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Grab all titles from a website using Python and requests (or any programming language)

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In this tutorial, I will use an API for requests that take over the work of setting proxies or loading and parsing the HTML DOM.

I have made a simple API for making requests and parse responses https://urlworker.xyz/ also, you can read my last post about it: UrlWorker: an easy way to make requests and parse HTML.

I’m using Python for this tutorial. You are free to use any programming language you know.

Python imports

Let’s get to work!

import requests
import json

Firstly, import necessary libraries.

API_KEY = '__YOUR_API_KEY__'
API_URL = 'https://api.urlworker.xyz/{key}'.format(key=API_KEY)
URL = 'https://techwetrust.com/'

Where API_KEY is the key obtained from the UrlWorker API, API_URL is the endpoint used to make requests and URL is the website we want to crawl or parse.

API config

Now, make a config dictionary using the following structure for our API settings.

config = {
  "method": "get",
  "url": URL,
  "headers": {
    "User-Agent": "Mozilla/5.0 (Windows NT 10.0; Win64; x64) AppleWebKit/537.36"
    "(KHTML, like Gecko) Chrome/74.0.3729.169 Safari/537.36"
  },
  "timeout": 10,
  "css_selectors": [
    {
      # https://www.w3schools.com/cssref/css_selectors.asp
      "selector": "h1",
      "text": True
    },
  ]
}

As you can see, we are specifying the HTTP method we want our API to use in requests, the url, a User-Agent for headers to be polite when it makes requests, a timeout for our request to not hang and a CSS selector.

As quick info, a CSS selector is a rule to identify HTML elements from the HTML DOM.

For example, the h1 selector will select all headings (h1) elements from the HTML DOM. Templates use h1 or h2 for post titles/headings.

# call the API making an HTTP request
response = requests.post(API_URL, data=json.dumps(config))

# load the received JSON into a dictionary
data = response.json()

The following line will print our parsed titled from the requested URL

data['css_selectors'][0]['results']
['\r\n                    How to use SSH Key-Based Authentication on Linux                ',
 '\r\n                    How to easily understand Unix jobs management (ctrl+z, bg, jobs, fg)                ',
 '\r\n                    How to use threads in Python 3 [the easy way]                ',
 '\r\n                    How to edit Mac OS hosts file?                ',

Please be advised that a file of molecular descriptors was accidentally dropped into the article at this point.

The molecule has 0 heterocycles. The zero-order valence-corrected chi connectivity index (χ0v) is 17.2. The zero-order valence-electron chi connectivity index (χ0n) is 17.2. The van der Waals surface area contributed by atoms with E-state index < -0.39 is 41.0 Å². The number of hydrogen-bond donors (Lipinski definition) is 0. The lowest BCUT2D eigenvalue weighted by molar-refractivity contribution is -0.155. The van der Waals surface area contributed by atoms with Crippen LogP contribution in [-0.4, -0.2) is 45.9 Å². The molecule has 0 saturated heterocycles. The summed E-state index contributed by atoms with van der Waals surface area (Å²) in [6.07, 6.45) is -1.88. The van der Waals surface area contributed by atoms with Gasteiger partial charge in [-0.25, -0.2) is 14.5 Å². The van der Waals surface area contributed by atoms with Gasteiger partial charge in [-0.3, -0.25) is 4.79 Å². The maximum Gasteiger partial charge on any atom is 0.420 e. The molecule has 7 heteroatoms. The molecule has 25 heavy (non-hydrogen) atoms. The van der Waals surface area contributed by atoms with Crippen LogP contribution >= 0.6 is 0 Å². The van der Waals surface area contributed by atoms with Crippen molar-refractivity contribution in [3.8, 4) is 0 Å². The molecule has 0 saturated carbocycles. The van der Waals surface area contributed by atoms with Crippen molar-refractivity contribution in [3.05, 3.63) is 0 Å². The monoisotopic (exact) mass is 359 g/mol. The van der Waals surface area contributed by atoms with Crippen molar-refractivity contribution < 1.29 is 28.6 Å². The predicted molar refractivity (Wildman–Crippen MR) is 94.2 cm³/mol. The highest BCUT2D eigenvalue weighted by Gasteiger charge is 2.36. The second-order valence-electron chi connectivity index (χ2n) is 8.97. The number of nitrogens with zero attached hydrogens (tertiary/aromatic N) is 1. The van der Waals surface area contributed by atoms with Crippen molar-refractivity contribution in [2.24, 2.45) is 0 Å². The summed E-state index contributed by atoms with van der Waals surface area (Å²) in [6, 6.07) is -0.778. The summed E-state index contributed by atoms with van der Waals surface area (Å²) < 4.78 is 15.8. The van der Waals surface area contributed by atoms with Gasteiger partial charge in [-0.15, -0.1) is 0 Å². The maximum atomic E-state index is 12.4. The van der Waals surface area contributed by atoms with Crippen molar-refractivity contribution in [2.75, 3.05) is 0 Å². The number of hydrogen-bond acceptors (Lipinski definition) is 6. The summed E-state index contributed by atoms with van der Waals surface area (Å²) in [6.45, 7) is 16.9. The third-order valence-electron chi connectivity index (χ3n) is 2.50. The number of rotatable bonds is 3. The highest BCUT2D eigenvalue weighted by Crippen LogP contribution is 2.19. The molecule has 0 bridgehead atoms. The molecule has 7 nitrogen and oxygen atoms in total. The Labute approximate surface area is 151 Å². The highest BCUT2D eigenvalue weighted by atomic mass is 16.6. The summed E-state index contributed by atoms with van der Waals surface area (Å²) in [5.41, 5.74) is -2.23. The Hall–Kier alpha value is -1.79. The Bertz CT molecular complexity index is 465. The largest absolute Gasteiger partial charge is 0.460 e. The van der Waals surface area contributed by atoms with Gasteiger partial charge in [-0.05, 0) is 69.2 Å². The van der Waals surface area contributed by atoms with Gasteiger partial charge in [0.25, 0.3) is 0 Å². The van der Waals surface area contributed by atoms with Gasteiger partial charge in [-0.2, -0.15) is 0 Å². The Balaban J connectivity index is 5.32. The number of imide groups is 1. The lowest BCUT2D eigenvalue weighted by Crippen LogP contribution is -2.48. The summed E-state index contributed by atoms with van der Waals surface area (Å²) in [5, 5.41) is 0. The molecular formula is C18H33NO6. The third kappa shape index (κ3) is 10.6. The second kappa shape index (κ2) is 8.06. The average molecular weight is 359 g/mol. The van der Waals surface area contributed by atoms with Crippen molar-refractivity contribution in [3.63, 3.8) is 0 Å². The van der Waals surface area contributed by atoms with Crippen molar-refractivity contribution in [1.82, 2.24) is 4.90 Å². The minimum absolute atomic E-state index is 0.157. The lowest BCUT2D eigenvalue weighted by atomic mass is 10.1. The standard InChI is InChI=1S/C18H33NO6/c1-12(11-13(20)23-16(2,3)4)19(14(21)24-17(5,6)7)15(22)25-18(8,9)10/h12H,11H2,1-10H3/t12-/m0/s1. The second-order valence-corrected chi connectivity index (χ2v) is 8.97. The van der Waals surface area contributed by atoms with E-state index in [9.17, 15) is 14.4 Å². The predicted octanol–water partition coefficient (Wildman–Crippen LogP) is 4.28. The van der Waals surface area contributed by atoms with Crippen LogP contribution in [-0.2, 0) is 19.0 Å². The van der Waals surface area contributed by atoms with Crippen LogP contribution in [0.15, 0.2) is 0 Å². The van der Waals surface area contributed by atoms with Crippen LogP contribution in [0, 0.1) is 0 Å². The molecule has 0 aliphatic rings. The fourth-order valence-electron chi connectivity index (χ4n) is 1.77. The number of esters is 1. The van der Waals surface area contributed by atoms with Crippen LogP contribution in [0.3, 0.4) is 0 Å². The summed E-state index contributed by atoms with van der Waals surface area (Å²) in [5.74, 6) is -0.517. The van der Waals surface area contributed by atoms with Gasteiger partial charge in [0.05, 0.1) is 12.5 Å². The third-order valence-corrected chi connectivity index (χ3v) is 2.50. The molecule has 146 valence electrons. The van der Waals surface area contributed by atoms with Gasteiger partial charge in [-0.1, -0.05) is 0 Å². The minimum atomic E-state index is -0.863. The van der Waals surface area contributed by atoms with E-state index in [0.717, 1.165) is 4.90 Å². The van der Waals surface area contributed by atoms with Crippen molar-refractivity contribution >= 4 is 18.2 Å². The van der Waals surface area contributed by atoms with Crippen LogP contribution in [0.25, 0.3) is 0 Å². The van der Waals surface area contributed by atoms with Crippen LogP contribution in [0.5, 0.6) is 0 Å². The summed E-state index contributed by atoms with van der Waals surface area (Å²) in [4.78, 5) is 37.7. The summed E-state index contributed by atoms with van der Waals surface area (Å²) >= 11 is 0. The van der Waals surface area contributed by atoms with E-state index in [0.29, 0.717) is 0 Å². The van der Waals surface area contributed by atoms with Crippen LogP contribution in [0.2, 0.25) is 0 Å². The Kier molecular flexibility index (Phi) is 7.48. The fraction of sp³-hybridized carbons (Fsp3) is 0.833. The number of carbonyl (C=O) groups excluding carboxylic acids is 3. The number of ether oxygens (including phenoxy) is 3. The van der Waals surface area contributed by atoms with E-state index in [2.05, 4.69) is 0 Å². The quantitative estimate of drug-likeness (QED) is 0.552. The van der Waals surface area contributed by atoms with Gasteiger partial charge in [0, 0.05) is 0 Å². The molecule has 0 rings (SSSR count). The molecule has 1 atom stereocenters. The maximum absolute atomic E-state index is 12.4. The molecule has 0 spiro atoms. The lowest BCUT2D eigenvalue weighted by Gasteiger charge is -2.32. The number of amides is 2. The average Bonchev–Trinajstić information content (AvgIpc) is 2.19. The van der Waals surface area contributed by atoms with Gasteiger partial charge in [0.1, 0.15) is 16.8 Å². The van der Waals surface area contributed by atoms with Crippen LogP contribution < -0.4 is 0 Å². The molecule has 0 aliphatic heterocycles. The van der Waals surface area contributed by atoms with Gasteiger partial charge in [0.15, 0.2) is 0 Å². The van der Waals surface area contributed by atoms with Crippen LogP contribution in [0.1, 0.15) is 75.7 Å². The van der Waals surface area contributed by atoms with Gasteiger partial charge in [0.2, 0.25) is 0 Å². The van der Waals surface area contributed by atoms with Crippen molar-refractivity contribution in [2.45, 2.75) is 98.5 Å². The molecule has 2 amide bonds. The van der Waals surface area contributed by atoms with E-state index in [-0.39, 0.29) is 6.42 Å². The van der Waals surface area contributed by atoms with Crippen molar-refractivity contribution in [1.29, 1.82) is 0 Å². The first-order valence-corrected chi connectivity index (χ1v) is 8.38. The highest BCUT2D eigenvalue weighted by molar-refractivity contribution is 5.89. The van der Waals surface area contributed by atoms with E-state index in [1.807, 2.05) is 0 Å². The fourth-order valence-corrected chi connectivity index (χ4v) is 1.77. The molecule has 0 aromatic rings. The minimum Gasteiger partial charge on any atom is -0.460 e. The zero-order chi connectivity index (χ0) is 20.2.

'\r\n                    How to send emails through a Docker container using Flask API?                ',
 '\r\n                    How to turn on “Less secure app access” on used Google Account?                ',
 '\r\n                    How to run WordPress with docker on Linux/macOS/Windows?                ',
 '\r\n                    How to pass visitors real IP to WordPress from Nginx reverse proxy?                ',
 '\r\n                    How to run Nginx with docker-compose ?                ',
 '\r\n                    How to run Nginx with Docker?                ']

Final touches

As you can observe, each title needs to be stripped because it has spaces, new lines, you can use .strip()

titles = []
for element in data['css_selectors'][0]['results']:
  title = element.strip()
  titles.append(title)

If you print the titles variable, it will contain clean text

print(titles)
['How to use SSH Key-Based Authentication on Linux',
 'How to easily understand Unix jobs management (ctrl+z, bg, jobs, fg)',
 'How to use threads in Python 3 [the easy way]',
 'How to edit Mac OS hosts file?',
 'How to send emails through a Docker container using Flask API?',
 'How to turn on “Less secure app access” on used Google Account?',
 'How to run WordPress with docker on Linux/macOS/Windows?',
 'How to pass visitors real IP to WordPress from Nginx reverse proxy?',
 'How to run Nginx with docker-compose ?',
 'How to run Nginx with Docker?']

In conclusion, you can parse a webpage with basic knowledge of programming.

The hole code is available in this Google Colab file.

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